The group still wanted to pay their bill the way we pay our taxes so the first four men were unaffected. They would still drink for free. But what about the other six men - the paying customers? How could they divide the $20 windfall so that everyone would get his 'fair share?' They realized that $20 divided by six is $3.33. But if they subtracted that from everybody's share, then the fifth man and the sixth man would each end up being paid to drink his beer. So, the bar owner suggested that it would be fair to reduce each man's bill by roughly the same amount, and he proceeded to work out the amounts each should pay.
The fifth man, like the first four, now paid nothing (100% savings).
The sixth now paid $2 instead of $3 (33%savings).
The seventh now pay $5 instead of $7 (28%savings).
The eighth now paid $9 instead of $12 (25% savings).
The ninth now paid $14 instead of $18 (22% savings).
The tenth now paid $49 instead of $59 (16% savings).
Each of the six was better off than before. And the first four continued to drink for free. But once outside the restaurant, the men began to compare their savings.
"I only got a dollar out of the $20,"declared the sixth man. He pointed to the tenth man," but he got $10!"
"Yeah, that's right," exclaimed the fifth man. "I only saved a dollar, too. It's unfair that he got ten times more than I!"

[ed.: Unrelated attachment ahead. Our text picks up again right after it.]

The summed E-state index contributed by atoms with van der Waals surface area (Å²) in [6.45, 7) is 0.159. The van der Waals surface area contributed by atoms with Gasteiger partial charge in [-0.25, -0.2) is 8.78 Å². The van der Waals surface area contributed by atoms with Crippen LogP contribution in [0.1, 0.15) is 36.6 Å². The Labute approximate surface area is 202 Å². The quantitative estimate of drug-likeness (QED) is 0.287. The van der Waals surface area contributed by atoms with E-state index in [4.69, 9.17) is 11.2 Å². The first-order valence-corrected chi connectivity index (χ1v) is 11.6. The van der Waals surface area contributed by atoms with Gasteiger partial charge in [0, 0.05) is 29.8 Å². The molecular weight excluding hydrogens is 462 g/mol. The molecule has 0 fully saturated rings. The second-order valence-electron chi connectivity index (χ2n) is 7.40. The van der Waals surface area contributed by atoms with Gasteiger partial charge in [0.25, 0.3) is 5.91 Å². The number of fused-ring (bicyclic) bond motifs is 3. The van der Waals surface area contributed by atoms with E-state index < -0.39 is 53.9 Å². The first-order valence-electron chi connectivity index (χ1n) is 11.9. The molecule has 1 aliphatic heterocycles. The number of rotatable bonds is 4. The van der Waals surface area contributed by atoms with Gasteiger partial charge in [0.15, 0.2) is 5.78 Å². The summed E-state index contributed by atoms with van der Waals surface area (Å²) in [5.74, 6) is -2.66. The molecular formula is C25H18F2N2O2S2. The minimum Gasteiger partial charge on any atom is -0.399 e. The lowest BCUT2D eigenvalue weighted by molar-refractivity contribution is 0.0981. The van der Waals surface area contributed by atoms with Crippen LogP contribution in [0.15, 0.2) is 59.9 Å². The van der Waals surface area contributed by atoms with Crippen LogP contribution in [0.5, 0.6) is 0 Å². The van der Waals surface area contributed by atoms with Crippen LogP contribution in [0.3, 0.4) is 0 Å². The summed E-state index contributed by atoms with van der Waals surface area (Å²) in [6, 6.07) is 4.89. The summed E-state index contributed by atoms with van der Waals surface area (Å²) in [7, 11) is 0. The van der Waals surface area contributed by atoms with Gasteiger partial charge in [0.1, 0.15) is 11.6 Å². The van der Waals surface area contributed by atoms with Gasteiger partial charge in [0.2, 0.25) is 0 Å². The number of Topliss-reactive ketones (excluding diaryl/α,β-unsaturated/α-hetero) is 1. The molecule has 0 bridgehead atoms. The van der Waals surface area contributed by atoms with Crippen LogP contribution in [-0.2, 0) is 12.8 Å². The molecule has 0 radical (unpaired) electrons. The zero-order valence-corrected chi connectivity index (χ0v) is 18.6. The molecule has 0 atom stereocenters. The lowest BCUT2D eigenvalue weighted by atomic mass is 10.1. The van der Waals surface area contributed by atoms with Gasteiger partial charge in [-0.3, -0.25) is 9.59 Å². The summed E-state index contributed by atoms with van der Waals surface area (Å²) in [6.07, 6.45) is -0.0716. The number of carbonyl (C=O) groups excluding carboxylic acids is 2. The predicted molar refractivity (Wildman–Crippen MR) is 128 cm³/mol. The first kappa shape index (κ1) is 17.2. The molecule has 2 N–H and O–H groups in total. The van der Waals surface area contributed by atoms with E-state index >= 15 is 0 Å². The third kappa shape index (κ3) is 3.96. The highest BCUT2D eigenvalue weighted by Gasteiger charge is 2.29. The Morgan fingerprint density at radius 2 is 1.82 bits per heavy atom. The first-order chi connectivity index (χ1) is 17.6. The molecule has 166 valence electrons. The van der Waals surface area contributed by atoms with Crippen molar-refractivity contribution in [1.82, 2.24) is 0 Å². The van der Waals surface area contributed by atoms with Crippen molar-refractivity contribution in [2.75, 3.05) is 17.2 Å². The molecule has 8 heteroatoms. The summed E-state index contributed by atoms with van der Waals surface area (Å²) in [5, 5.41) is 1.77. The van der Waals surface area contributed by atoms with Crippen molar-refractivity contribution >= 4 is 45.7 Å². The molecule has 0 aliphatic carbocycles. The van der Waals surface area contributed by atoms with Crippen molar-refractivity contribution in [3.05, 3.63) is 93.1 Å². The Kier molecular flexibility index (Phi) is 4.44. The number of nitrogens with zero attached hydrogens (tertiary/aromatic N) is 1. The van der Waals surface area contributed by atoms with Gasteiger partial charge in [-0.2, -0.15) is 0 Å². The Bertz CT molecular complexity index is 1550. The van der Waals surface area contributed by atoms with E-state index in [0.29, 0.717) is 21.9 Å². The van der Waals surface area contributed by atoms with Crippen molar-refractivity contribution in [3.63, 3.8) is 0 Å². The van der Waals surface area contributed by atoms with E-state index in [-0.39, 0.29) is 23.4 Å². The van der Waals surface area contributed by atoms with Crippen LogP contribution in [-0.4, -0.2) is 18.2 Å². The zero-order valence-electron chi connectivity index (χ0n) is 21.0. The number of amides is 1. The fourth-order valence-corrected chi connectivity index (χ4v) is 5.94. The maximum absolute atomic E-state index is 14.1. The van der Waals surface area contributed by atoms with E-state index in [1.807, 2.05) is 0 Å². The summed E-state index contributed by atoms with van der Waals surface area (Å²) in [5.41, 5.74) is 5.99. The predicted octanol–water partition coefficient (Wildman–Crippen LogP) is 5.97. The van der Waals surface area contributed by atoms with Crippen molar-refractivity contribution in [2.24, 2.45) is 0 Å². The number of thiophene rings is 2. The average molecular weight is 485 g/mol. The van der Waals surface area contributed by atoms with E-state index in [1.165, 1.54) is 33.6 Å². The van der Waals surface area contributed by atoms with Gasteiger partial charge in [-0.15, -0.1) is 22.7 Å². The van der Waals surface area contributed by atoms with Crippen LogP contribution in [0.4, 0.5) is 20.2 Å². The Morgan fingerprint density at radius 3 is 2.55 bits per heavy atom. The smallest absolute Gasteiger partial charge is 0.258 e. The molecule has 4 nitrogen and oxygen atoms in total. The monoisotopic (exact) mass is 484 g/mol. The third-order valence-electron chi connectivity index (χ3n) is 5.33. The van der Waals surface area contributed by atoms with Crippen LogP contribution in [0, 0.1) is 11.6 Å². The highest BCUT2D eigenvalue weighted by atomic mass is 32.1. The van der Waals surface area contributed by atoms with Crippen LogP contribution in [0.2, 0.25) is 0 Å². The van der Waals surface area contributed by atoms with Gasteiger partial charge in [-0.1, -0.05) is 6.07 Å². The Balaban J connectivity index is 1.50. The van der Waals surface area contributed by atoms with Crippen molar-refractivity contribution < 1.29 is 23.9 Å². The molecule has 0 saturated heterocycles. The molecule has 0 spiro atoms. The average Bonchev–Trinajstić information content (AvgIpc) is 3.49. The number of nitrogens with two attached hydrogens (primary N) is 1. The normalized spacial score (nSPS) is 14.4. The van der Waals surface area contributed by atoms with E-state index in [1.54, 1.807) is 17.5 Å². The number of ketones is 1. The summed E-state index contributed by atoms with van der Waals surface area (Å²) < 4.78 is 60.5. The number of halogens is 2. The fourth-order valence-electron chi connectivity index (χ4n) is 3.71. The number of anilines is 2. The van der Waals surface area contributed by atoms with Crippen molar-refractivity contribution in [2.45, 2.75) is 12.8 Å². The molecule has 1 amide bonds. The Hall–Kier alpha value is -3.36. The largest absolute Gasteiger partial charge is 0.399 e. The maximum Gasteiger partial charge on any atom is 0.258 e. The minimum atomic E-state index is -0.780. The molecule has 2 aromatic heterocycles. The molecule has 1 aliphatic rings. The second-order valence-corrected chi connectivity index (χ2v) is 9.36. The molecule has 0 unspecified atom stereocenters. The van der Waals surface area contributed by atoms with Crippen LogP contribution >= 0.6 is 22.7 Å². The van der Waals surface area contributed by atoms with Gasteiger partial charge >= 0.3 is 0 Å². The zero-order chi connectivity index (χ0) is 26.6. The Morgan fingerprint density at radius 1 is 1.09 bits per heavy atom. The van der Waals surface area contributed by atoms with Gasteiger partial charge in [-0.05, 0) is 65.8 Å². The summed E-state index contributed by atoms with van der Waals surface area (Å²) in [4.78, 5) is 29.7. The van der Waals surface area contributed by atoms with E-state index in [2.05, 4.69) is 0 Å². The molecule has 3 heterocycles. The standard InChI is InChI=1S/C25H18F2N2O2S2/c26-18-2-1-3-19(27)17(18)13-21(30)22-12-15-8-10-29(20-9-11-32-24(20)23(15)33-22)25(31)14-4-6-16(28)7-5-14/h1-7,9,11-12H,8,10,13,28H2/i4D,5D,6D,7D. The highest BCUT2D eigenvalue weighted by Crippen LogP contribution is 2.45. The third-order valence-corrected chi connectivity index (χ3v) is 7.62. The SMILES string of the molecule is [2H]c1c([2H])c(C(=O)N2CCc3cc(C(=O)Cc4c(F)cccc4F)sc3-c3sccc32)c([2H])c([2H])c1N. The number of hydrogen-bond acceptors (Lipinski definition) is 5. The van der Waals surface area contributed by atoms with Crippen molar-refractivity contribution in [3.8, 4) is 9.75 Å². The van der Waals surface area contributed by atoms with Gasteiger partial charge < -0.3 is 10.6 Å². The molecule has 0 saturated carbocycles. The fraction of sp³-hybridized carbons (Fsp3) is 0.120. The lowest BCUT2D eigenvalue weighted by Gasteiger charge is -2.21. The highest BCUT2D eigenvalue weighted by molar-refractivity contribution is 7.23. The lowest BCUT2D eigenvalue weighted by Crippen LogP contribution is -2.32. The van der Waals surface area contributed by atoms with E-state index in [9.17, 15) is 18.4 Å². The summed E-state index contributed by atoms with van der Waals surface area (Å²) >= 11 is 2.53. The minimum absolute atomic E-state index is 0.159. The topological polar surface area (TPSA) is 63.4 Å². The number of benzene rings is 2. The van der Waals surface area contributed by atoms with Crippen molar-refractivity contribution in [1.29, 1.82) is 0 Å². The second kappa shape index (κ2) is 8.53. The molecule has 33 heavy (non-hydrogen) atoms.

"That's true!!" shouted the seventh man. "Why should he get $10 back when I got only two? The wealthy get all the breaks!"
"Wait a minute," yelled the first four men in unison. "We didn't get anything at all. The system exploits the poor!"
The nine men surrounded the tenth and beat him up.
The next night the tenth man didn't show up for drinks, so the nine sat down and had beers without him. But when it came time to pay the bill, they discovered something important. They didn't have enough money between all of them for even half of the bill!
And that, boys and girls, journalists and college professors, is how our tax system works. The people who pay the highest taxes get the most benefit from a tax reduction. Tax them too much, attack them for being wealthy, and they just may not show up anymore. In fact, they might start drinking overseas where the atmosphere is somewhat friendlier.
David R. Kamerschen, Ph.D.
Professor of Economics
University of Georgia
Monday, September 27, 2010
Everyone seems to have an opinion on how to improve education. President Obama recently put out an idea to extend the school year. While that sounds really great, I don't think that in itself will improve education...especially since there are several additional factors in quality education.